Zillow (ZG -1.02%) (Z -1.18%) recently surprised investors by announcing that it plans to exit the iBuying business entirely, despite having promoted it as the biggest future growth driver of the company. In this Fool Live clip, recorded on Nov. 4, Fool.com contributors Matt Frankel and Tyler Crowe discuss two of the biggest red flags they see with this move. Fool contributor Jason Hall is also in the clip.

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Matt Frankel: So, where to start here? There are a lot of questions I have right now. First of all, the question I'm asking myself as a Zillow investor is, what is the core business worth? Now that the stock is about 30% cheaper than it was a few days ago, is it worth hanging on for their core business? Because the core business that Zillow operates -- you know, the Premier Agent Services, things like that, is wildly profitable.

The Offers was supposed to be the big growth driver but the biggest issue is how they did this. I know Tyler has an issue with this too, because we've had conversations about this and I could hear Tyler yelling through Slack here so adamant about this. Like Jason said, they announced just for a week ago that they were pausing iBuying. The fact that the company with the most real estate data of any of their peers that has been developing away to algorithmically priced homes for over a decade in the form of the Zestimate couldn't do a better job with iBuying than the other peers. The unit economics for Opendoor (OPEN -2.07%) and Offerpad (OPAD 1.80%) look much better than Zillow's.

The fact that Zillow couldn't do a better job with iBuying just screams failure of management to me. The other question I have is what does this mean for the other iBuyers? I think this is a positive for companies like Opendoor and Offerpad because their biggest competitor is out of the way. I don't think the iBuying business is in trouble. I think this is a failure of Zillow to do it well.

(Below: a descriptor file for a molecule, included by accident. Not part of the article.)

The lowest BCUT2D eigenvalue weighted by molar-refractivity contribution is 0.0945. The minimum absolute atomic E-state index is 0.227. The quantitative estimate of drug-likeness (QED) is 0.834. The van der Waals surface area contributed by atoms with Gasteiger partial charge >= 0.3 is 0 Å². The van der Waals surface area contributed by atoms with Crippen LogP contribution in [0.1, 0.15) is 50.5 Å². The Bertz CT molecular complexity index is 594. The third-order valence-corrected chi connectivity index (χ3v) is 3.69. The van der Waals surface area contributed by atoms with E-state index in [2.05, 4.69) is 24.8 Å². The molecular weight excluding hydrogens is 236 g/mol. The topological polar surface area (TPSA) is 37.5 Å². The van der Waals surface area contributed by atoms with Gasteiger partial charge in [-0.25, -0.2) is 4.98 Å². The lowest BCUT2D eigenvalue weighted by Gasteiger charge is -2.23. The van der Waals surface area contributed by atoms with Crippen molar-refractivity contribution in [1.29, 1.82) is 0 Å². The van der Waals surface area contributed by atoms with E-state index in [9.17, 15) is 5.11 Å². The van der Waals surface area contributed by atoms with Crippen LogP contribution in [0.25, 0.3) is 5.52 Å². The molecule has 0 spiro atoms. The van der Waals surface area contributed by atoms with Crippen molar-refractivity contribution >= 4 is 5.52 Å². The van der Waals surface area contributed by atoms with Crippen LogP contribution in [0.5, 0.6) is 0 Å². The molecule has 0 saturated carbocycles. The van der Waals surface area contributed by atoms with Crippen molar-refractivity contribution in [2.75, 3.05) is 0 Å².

Jason Hall: Tyler.

Tyler Crowe: I have a lot of very mixed feelings about this because something here, this is my opinion. To me, something feels like it doesn't add up here. For two years, three years, Zillow has been planting it's flag saying that iBuying and the idea of becoming embedded in the real estate transaction further. Every investment presentation you looked at, it was going to go into buying, get into some captive finance title. Everything was about streamlining the entire process.

Zillow Offers was the lynchpin to this entire corporate vision for three years. They were spouting this as early as two months ago, three months ago, when they were issuing press releases, talking on the quarter and in a matter of months, they shut it down completely. What spooks a management teams so much that they look at it over this very short window and say, we need to cut ties completely with this entire business. It's not like we need to make some operational tweaks to our algorithm because we're maybe overpaying for some things. Or as we've said, there's some contractual issues with bringing on some outsiders to help with the flips and there was capacity constraints.

Those all sound like fixable problems. Zillow wasn't under activist management pressure to show results. Nobody in the iBusiness is in a show-me moment, so I am intensely curious to find out what scared the pants of a management that they wanted to cut ties with this and be done with it. The other thing about it is as they underlying this position, they have $2 billion in cash on their books right now, they unwind their inventory. We're looking at about $4.5 billion in cash just sitting on the business and as Matt said, it's a profitable asset-light business.

Maybe growth is not what it was and this was the growth ever, but $4.5 billion is a lot of walking around money and a lot of options like you can buy two Offerpads for $4.5 billion right now. I am more than anything, I'm becoming fascinated with the story like what happened in that boardroom, and where do they go from here.